Date:

Submerged prehistoric fort found in Clew Bay

A submerged prehistoric fort has been found during a survey of Clew Bay on Ireland’s western coast.

The discovery was made by archaeologist, Michael Gibbons, who identified a pair of large double ramparts cutting across a tidal isthmus linking Collanmore Island to the mainland.

- Advertisement -

The ramparts have gone undiscovered until now, as they are covered during high tide and concealed by seaweed when the tide is low.

“We were lucky on the day as there were men cutting seaweed in the same area, and I had a team from Connemara and archaeologists from Mayo County Council with me,” said Mr Gibbons to the Irish Independent.

According to Mr Gibbons, the ramparts are faced with limestone blocks over an area of 200 to 300 metres and date from the Bronze Age between 1100 to 900 BC.

The location likely granted the Bronze Age inhabitants a strategic advantage against potential invaders. Meanwhile, the ramparts probably served to regulate access by channelling people coming from the mainland through a singular entry point.

- Advertisement -

Similar rampart fortifications can be found at a number of coastal and lake promontory forts on Irelands western coast, including one example a short distance to the north of Newport, and another promontory fort on Lake Carra.

Mr Gibbons has reported the fort discovery to the National Monuments Service, along with a possible stone lined grave he found on the coastline opposite Omey island. According to Mr Gibbons, the powerful swells along the coast have sucked the sand out of the site, revealing a layer of inter-tidal peat with a small cist-like structure.

The structure is stone-lined and in a sub-rectangular shape, however, the monument lacks a cairn or mound and could simply be a trough from a ­“fulacht fiadh”, or ancient outdoor cooking pit.

Header Image Credit : Mariusz Z – CC BY-SA 2.0 DEED

Sources : Irish Independent

- Advertisement -
spot_img
Mark Milligan
Mark Milligan
Mark Milligan is multi-award-winning journalist and the Managing Editor at HeritageDaily. His background is in archaeology and computer science, having written over 7,500 articles across several online publications. Mark is a member of the Association of British Science Writers (ABSW), the World Federation of Science Journalists, and in 2023 was the recipient of the British Citizen Award for Education, the BCA Medal of Honour, and the UK Prime Minister's Points of Light Award.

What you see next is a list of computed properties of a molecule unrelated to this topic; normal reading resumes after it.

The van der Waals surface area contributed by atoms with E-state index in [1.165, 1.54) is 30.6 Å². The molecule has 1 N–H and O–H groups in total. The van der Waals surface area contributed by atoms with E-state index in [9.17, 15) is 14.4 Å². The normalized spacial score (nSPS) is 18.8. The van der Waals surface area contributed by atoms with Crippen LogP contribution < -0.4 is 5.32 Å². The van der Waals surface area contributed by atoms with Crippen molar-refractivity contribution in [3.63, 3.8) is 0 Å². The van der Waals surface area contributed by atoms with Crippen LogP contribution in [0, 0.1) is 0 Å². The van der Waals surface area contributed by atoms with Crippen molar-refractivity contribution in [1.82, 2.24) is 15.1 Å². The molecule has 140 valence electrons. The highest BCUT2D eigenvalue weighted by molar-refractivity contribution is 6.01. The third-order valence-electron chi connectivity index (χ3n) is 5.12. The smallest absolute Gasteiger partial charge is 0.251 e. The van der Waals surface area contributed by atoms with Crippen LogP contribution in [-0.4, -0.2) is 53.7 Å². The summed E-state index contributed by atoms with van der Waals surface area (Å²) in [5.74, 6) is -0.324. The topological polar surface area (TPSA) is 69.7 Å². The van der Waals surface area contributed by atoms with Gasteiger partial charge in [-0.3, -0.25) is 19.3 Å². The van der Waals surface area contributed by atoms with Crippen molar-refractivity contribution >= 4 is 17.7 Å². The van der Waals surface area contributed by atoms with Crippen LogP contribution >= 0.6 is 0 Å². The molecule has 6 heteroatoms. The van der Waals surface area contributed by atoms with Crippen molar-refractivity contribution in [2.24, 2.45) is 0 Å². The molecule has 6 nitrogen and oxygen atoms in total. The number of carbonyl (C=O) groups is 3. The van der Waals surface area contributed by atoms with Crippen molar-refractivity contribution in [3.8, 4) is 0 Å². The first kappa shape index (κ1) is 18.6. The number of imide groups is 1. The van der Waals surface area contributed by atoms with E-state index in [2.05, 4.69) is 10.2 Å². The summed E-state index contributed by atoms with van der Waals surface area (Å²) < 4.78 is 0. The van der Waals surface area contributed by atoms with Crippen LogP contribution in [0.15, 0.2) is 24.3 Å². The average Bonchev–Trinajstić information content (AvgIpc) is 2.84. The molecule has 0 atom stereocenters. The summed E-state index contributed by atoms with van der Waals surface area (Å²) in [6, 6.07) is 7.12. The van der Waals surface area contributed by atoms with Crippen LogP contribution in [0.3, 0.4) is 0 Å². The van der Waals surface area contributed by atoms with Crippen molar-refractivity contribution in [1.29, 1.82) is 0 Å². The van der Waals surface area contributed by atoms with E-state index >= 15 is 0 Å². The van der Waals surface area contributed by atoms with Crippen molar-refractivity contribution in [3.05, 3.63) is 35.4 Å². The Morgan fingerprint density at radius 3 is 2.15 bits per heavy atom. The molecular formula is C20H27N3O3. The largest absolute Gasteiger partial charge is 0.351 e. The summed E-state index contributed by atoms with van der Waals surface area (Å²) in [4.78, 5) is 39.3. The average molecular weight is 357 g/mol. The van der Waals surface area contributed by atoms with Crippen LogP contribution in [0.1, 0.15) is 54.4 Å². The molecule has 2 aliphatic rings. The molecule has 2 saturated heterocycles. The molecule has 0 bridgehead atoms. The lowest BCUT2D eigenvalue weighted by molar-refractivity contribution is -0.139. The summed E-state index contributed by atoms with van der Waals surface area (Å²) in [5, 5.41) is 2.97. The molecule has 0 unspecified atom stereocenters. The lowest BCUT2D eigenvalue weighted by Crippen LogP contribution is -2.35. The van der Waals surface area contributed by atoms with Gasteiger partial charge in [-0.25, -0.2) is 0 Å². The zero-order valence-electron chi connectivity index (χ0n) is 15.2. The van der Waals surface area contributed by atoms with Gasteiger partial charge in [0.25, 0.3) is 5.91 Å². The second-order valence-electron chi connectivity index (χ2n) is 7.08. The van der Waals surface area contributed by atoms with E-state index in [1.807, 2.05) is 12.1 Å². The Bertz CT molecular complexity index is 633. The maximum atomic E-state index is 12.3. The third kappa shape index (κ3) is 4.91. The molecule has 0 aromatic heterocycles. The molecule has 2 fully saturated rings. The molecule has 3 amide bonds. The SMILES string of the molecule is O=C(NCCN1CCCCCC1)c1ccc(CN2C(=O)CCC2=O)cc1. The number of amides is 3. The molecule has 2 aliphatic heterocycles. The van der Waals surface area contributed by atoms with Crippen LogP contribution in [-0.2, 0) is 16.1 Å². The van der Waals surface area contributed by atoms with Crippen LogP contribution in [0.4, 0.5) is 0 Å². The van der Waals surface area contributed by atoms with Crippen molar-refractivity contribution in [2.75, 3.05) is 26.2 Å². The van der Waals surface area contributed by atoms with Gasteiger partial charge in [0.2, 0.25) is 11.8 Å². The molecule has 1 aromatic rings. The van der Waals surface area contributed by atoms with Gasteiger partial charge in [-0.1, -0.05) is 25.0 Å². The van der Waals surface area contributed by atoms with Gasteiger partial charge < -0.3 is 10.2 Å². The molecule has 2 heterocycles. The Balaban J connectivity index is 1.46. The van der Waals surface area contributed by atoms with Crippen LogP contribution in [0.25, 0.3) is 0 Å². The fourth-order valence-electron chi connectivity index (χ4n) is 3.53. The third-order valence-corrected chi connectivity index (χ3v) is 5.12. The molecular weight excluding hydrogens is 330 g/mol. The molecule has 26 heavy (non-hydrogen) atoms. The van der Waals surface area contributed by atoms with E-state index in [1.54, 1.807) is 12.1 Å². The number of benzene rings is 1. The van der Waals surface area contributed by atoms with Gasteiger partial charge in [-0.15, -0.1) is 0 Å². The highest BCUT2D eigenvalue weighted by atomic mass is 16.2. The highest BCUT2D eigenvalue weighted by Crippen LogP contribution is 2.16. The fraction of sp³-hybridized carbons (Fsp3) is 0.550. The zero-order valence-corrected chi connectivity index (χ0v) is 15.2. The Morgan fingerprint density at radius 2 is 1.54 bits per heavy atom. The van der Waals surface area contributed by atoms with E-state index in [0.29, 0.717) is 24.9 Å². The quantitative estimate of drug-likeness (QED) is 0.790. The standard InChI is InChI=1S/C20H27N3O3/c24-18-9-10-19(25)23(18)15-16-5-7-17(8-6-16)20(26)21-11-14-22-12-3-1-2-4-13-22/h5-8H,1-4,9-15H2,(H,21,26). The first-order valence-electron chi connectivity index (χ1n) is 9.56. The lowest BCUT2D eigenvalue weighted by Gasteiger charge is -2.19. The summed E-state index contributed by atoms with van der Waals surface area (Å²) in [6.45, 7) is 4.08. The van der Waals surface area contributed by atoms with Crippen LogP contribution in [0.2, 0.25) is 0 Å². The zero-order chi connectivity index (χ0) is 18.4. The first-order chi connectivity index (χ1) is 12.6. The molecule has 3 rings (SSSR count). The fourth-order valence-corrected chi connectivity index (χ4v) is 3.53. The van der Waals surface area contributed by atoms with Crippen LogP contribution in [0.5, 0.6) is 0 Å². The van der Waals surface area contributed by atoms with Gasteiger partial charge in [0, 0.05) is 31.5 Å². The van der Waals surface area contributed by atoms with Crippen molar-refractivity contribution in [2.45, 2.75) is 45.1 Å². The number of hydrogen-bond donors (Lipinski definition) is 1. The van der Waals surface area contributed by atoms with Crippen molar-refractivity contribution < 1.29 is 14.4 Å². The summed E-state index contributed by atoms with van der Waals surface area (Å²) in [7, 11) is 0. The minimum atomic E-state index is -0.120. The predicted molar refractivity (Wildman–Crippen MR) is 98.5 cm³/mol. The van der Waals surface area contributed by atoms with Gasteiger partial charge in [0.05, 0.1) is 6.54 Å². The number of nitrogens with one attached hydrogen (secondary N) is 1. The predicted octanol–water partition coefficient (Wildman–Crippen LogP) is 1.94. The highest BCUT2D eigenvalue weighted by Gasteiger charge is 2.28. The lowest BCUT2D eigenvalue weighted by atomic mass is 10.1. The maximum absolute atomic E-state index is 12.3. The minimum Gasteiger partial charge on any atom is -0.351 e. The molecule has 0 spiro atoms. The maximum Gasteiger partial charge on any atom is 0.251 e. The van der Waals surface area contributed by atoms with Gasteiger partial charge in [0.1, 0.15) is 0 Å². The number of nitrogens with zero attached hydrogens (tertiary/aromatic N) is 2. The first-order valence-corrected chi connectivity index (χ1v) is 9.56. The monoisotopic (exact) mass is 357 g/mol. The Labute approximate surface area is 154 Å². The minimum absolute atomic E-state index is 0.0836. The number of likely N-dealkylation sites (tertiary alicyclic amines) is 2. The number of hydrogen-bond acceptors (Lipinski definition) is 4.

spot_img

Mobile Application

spot_img

Related Articles

Study confirms palace of King Ghezo was site of voodoo blood rituals

A study, published in the journal Proteomics, presents new evidence to suggest that voodoo blood rituals were performed at the palace of King Ghezo.

Archaeologists search for home of infamous Tower of London prisoner

A team of archaeologists are searching for the home of Sir Arthur Haselrig, a leader of the Parliamentary opposition to Charles I, and whose attempted arrest sparked the English Civil War.

Tartessian plaque depicting warrior scenes found near Guareña

Archaeologists from the Institute of Archaeology of Mérida (IAM) and the CSIC have uncovered a slate plaque depicting warrior scenes at the Casas del Turuñuelo archaeological site.

Archaeologists find a necropolis of stillborn babies

Excavations by the National Institute for Preventive Archaeological Research (Inrap) have unearthed a necropolis for stillborn and young children in the historic centre of Auxerre, France.

Researchers find historic wreck of the USS “Hit ‘em HARDER”

The Naval History and Heritage Command (NHHC) has confirmed the discovery of the USS Harder (SS 257), an historic US submarine from WWII.

Archaeologists uncover Roman traces of Vibo Valentia

Archaeologists from the Superintendent of Archaeology Fine Arts and Landscape have made several major discoveries during excavations of Roman Vibo Valentia at the Urban Archaeological Park.

Archaeologists uncover crypts of the Primates of Poland

Archaeologists have uncovered two crypts in the collegiate church in Łowicz containing the Primates of Poland.

Giant prehistoric rock engravings could be territorial markers

Giant rock engravings along the Upper and Middle Orinoco River in South America could be territorial markers according to a new study.